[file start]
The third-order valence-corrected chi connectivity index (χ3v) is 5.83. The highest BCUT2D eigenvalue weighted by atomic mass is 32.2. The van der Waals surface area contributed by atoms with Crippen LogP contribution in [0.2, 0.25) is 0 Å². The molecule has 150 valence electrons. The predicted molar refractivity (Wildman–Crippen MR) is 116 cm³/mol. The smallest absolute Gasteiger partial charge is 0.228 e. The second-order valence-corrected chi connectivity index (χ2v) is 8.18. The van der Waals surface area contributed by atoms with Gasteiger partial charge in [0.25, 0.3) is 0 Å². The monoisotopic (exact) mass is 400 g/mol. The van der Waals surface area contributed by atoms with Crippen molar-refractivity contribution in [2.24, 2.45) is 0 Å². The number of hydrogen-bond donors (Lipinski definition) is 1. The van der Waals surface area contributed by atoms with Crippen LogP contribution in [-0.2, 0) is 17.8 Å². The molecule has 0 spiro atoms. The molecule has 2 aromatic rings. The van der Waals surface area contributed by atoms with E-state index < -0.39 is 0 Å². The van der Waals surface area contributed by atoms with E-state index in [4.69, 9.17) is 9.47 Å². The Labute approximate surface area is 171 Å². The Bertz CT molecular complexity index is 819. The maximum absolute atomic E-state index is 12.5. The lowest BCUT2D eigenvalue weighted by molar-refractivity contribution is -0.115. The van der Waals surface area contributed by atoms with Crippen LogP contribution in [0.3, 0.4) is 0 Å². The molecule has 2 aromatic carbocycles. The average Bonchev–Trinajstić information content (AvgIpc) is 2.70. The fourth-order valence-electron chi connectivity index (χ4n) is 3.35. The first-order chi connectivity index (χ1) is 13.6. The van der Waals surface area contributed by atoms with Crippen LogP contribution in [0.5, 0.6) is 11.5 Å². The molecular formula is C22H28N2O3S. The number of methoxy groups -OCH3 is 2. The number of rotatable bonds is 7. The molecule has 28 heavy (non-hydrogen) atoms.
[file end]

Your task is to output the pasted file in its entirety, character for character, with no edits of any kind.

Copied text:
The third-order valence-corrected chi connectivity index (χ3v) is 5.83. The highest BCUT2D eigenvalue weighted by atomic mass is 32.2. The van der Waals surface area contributed by atoms with Crippen LogP contribution in [0.2, 0.25) is 0 Å². The molecule has 150 valence electrons. The predicted molar refractivity (Wildman–Crippen MR) is 116 cm³/mol. The smallest absolute Gasteiger partial charge is 0.228 e. The second-order valence-corrected chi connectivity index (χ2v) is 8.18. The van der Waals surface area contributed by atoms with Gasteiger partial charge in [0.25, 0.3) is 0 Å². The monoisotopic (exact) mass is 400 g/mol. The van der Waals surface area contributed by atoms with Crippen molar-refractivity contribution in [2.24, 2.45) is 0 Å². The number of hydrogen-bond donors (Lipinski definition) is 1. The van der Waals surface area contributed by atoms with Crippen LogP contribution in [-0.2, 0) is 17.8 Å². The molecule has 0 spiro atoms. The molecule has 2 aromatic rings. The van der Waals surface area contributed by atoms with E-state index < -0.39 is 0 Å². The van der Waals surface area contributed by atoms with E-state index in [4.69, 9.17) is 9.47 Å². The Labute approximate surface area is 171 Å². The Bertz CT molecular complexity index is 819. The maximum absolute atomic E-state index is 12.5. The lowest BCUT2D eigenvalue weighted by molar-refractivity contribution is -0.115. The van der Waals surface area contributed by atoms with Crippen LogP contribution in [0.3, 0.4) is 0 Å². The molecule has 2 aromatic carbocycles. The average Bonchev–Trinajstić information content (AvgIpc) is 2.70. The fourth-order valence-electron chi connectivity index (χ4n) is 3.35. The first-order chi connectivity index (χ1) is 13.6. The van der Waals surface area contributed by atoms with Crippen LogP contribution in [0.5, 0.6) is 11.5 Å². The molecular formula is C22H28N2O3S. The number of methoxy groups -OCH3 is 2. The number of rotatable bonds is 7. The molecule has 28 heavy (non-hydrogen) atoms.